RIP Eric Flint (1947-1632-2022)
July 19, 2022 8:45 AM   Subscribe

Alternate-history author, labor organizer, and creator of the Baen Free Library Eric Flint has passed away at the age of 75.

Flint only became a full-time writer in his 50s, after a lifetime as a laborer and political activist in the labor movement (including membership in the Socialist Worker's Party). His most notable work was 1632, an alternate-history novel that transplanted a West Virginia community into the Holy Roman Empire during the Thirty Years' War. The book kicked off a massive, sprawling series that landed four novels on the New York Times bestseller list and birthed the fan-collaborative Grantville Gazette, a zine that continues to establish canon within the 1632 world.
posted by Etrigan (34 comments total) 22 users marked this as a favorite
 
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posted by liminal_shadows at 10:29 AM on July 19


He seemed like a good guy despite working with an aggressively right-leaning publisher.
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I didn't bother reading him assuming him to be some kind of reich wing nutter


Flint is one of a tiny, tiny number of people who's ever said "Okay, I'm going to work with these assholes and bring about change from the inside!" and actually did it.
posted by Etrigan at 10:45 AM on July 19 [15 favorites]


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posted by Kattullus at 10:58 AM on July 19


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posted by adekllny at 10:58 AM on July 19


So I guess the fate of the 1632 universe now falls to John Ringo, and Grantville becomes an opium den, or something?
posted by The Monster at the End of this Thread at 10:59 AM on July 19 [1 favorite]


Baen wasn't always a right wing publisher. They also were Bujold's publisher until recently. The shift rightward happened after Jim Baen died.
posted by Spike Glee at 10:59 AM on July 19 [13 favorites]


Fint spun a good idea and a decent novel into an entire cottage industry. Thy weren't my cup of tea, but I always admired what he was able to do there.
posted by wenestvedt at 11:38 AM on July 19 [3 favorites]


I loved his MOTHER OF DEMONS, on my shelf now! I guess it's the same basic plot - advanced tech arrives in lower-tech world - but with humans instead of Americans and dimorphous aliens with giant female elephants and tiny male squids instead of Europeans. Hmmm. Am I selling this? Anyway, loved it.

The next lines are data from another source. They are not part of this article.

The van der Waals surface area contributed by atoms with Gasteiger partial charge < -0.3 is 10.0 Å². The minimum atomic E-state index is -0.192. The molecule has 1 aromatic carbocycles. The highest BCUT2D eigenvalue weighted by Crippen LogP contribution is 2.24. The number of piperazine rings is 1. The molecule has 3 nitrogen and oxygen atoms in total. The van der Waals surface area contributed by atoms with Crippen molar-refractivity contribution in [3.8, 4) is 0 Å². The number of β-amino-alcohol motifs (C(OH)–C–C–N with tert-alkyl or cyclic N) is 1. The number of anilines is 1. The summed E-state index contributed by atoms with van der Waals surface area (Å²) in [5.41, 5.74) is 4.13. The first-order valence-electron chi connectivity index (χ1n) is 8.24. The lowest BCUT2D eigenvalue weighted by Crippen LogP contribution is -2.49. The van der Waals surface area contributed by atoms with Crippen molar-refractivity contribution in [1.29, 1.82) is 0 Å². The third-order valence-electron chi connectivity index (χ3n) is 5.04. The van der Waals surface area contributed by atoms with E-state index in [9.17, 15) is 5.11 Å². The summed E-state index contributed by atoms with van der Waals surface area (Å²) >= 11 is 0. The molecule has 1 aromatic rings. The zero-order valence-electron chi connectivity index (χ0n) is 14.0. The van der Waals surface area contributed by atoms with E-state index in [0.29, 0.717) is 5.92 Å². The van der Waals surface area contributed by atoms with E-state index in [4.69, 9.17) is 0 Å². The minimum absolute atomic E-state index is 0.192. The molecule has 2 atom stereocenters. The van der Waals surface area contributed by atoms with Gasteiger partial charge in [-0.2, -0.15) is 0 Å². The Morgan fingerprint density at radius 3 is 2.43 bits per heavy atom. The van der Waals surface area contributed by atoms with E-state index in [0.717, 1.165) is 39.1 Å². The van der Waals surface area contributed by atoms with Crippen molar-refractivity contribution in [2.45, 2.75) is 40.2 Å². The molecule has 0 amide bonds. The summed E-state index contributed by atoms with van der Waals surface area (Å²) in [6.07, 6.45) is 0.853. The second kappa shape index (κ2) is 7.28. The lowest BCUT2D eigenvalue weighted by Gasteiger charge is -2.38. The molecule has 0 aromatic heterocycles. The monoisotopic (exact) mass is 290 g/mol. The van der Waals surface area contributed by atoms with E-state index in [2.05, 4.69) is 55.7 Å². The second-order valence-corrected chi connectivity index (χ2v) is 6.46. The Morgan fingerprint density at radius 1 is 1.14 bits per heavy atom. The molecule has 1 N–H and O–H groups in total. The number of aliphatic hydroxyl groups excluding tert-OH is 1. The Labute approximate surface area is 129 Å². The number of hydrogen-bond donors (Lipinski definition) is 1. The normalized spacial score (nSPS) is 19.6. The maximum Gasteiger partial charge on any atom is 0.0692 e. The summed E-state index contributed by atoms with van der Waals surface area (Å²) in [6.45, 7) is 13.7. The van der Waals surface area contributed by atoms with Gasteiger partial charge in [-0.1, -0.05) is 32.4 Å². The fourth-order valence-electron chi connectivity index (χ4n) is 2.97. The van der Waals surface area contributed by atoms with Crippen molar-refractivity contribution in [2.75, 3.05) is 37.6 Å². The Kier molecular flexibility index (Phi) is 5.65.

posted by one more day at 11:53 AM on July 19 [2 favorites]


I was just thinking about 1632 the other day for whatever reason. I read that at one a long time ago (a chapter lasted just long enough for a task to finish on the system I was working with at the time). Kickoff a couple of workflows. Read a chapter. Edit some more pages. Kick off workflows. Read. Rinse. Repeat. I enjoyed it for what it was.
posted by trox at 12:00 PM on July 19 [1 favorite]


It was good to see that Grantville included such things as labor unions and improved sanitation, instead of descending into a tech-bro libertarian fantasy. I will miss him.

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posted by monotreme at 12:03 PM on July 19 [6 favorites]


RIP though I had zero clue about him and I would like to think that I read a lot of SFF. I see there are innumerable books in the 1632 canon. Do I really want to start down this rabbit hole when my reading stack is well past what I can achieve before I die?
posted by Ber at 12:03 PM on July 19


Mother of Demons is one of my favorite SFF novels of all time, and Flint is one of my favorite writers--although the 1632 universe was never my favorite pieces of his work. I often think of the rat Doc from his Rats, Bats, and Vats books with Dave Freer when I'm thinking about the purpose of law in a civil society:
Things went rather awry on the next day, when the defense called Doc to the stand to testify that they had created a target of opportunity. Doc and the judge had differing opinions.

"To do so, rat, was against the law!" snapped the judge.